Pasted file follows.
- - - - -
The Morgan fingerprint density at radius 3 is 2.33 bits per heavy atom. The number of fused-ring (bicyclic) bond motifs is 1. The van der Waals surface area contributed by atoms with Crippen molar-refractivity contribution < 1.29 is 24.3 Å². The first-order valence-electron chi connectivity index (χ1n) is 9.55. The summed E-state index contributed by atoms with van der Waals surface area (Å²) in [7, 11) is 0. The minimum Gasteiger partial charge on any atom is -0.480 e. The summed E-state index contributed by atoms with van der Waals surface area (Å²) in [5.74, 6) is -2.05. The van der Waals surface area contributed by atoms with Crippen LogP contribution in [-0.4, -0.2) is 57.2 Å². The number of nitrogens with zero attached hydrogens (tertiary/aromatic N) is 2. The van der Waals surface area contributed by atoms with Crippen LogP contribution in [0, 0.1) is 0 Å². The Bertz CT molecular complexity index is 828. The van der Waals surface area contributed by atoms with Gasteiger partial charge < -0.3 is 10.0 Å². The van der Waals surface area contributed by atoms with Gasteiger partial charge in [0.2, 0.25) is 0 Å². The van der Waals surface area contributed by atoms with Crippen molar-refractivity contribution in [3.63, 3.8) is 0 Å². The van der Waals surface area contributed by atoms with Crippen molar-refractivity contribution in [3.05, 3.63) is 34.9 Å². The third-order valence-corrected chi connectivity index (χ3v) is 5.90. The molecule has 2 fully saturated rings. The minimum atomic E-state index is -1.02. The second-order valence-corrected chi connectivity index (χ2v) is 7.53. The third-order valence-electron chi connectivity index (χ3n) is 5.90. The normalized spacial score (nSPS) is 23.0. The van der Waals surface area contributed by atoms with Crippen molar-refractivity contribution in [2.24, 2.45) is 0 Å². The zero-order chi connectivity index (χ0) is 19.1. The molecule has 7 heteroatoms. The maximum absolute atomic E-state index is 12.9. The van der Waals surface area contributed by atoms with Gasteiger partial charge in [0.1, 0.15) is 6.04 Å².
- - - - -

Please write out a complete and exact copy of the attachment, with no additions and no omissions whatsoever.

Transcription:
The Morgan fingerprint density at radius 3 is 2.33 bits per heavy atom. The number of fused-ring (bicyclic) bond motifs is 1. The van der Waals surface area contributed by atoms with Crippen molar-refractivity contribution < 1.29 is 24.3 Å². The first-order valence-electron chi connectivity index (χ1n) is 9.55. The summed E-state index contributed by atoms with van der Waals surface area (Å²) in [7, 11) is 0. The minimum Gasteiger partial charge on any atom is -0.480 e. The summed E-state index contributed by atoms with van der Waals surface area (Å²) in [5.74, 6) is -2.05. The van der Waals surface area contributed by atoms with Crippen LogP contribution in [-0.4, -0.2) is 57.2 Å². The number of nitrogens with zero attached hydrogens (tertiary/aromatic N) is 2. The van der Waals surface area contributed by atoms with Crippen LogP contribution in [0, 0.1) is 0 Å². The Bertz CT molecular complexity index is 828. The van der Waals surface area contributed by atoms with Gasteiger partial charge < -0.3 is 10.0 Å². The van der Waals surface area contributed by atoms with Gasteiger partial charge in [0.2, 0.25) is 0 Å². The van der Waals surface area contributed by atoms with Crippen molar-refractivity contribution in [3.63, 3.8) is 0 Å². The van der Waals surface area contributed by atoms with Crippen molar-refractivity contribution in [3.05, 3.63) is 34.9 Å². The third-order valence-corrected chi connectivity index (χ3v) is 5.90. The molecule has 2 fully saturated rings. The minimum atomic E-state index is -1.02. The second-order valence-corrected chi connectivity index (χ2v) is 7.53. The third-order valence-electron chi connectivity index (χ3n) is 5.90. The normalized spacial score (nSPS) is 23.0. The van der Waals surface area contributed by atoms with Crippen molar-refractivity contribution in [2.24, 2.45) is 0 Å². The zero-order chi connectivity index (χ0) is 19.1. The molecule has 7 heteroatoms. The maximum absolute atomic E-state index is 12.9. The van der Waals surface area contributed by atoms with Gasteiger partial charge in [0.1, 0.15) is 6.04 Å².